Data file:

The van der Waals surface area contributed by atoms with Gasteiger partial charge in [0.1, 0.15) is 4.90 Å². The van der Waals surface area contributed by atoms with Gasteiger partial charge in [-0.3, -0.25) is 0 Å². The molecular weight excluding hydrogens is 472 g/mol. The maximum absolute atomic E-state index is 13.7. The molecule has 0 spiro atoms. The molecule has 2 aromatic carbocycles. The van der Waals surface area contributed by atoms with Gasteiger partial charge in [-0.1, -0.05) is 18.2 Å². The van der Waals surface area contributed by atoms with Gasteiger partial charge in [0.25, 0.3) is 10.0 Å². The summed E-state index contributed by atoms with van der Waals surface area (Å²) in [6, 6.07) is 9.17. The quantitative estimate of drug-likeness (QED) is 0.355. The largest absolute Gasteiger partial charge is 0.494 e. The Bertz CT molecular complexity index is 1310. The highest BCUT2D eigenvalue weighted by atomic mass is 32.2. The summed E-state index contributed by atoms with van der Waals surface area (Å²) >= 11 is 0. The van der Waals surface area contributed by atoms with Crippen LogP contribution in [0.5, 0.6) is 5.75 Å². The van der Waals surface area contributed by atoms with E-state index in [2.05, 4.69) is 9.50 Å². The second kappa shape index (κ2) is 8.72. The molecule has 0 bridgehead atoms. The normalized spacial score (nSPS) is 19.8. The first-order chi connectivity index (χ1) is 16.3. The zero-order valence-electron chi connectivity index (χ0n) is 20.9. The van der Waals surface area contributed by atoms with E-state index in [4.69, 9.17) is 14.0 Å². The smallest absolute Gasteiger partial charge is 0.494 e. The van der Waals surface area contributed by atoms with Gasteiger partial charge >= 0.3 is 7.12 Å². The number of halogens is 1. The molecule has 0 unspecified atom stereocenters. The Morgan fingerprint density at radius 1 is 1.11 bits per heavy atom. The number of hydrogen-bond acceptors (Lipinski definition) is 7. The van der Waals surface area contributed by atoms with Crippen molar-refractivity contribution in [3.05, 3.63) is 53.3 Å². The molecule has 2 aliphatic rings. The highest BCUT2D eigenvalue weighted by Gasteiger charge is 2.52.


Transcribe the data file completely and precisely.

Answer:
The van der Waals surface area contributed by atoms with Gasteiger partial charge in [0.1, 0.15) is 4.90 Å². The van der Waals surface area contributed by atoms with Gasteiger partial charge in [-0.3, -0.25) is 0 Å². The molecular weight excluding hydrogens is 472 g/mol. The maximum absolute atomic E-state index is 13.7. The molecule has 0 spiro atoms. The molecule has 2 aromatic carbocycles. The van der Waals surface area contributed by atoms with Gasteiger partial charge in [-0.1, -0.05) is 18.2 Å². The van der Waals surface area contributed by atoms with Gasteiger partial charge in [0.25, 0.3) is 10.0 Å². The summed E-state index contributed by atoms with van der Waals surface area (Å²) in [6, 6.07) is 9.17. The quantitative estimate of drug-likeness (QED) is 0.355. The largest absolute Gasteiger partial charge is 0.494 e. The Bertz CT molecular complexity index is 1310. The highest BCUT2D eigenvalue weighted by atomic mass is 32.2. The summed E-state index contributed by atoms with van der Waals surface area (Å²) >= 11 is 0. The van der Waals surface area contributed by atoms with Crippen LogP contribution in [0.5, 0.6) is 5.75 Å². The van der Waals surface area contributed by atoms with E-state index in [2.05, 4.69) is 9.50 Å². The second kappa shape index (κ2) is 8.72. The molecule has 0 bridgehead atoms. The normalized spacial score (nSPS) is 19.8. The first-order chi connectivity index (χ1) is 16.3. The zero-order valence-electron chi connectivity index (χ0n) is 20.9. The van der Waals surface area contributed by atoms with E-state index in [4.69, 9.17) is 14.0 Å². The smallest absolute Gasteiger partial charge is 0.494 e. The van der Waals surface area contributed by atoms with Gasteiger partial charge >= 0.3 is 7.12 Å². The number of halogens is 1. The molecule has 0 unspecified atom stereocenters. The Morgan fingerprint density at radius 1 is 1.11 bits per heavy atom. The number of hydrogen-bond acceptors (Lipinski definition) is 7. The van der Waals surface area contributed by atoms with Crippen molar-refractivity contribution in [3.05, 3.63) is 53.3 Å². The molecule has 2 aliphatic rings. The highest BCUT2D eigenvalue weighted by Gasteiger charge is 2.52.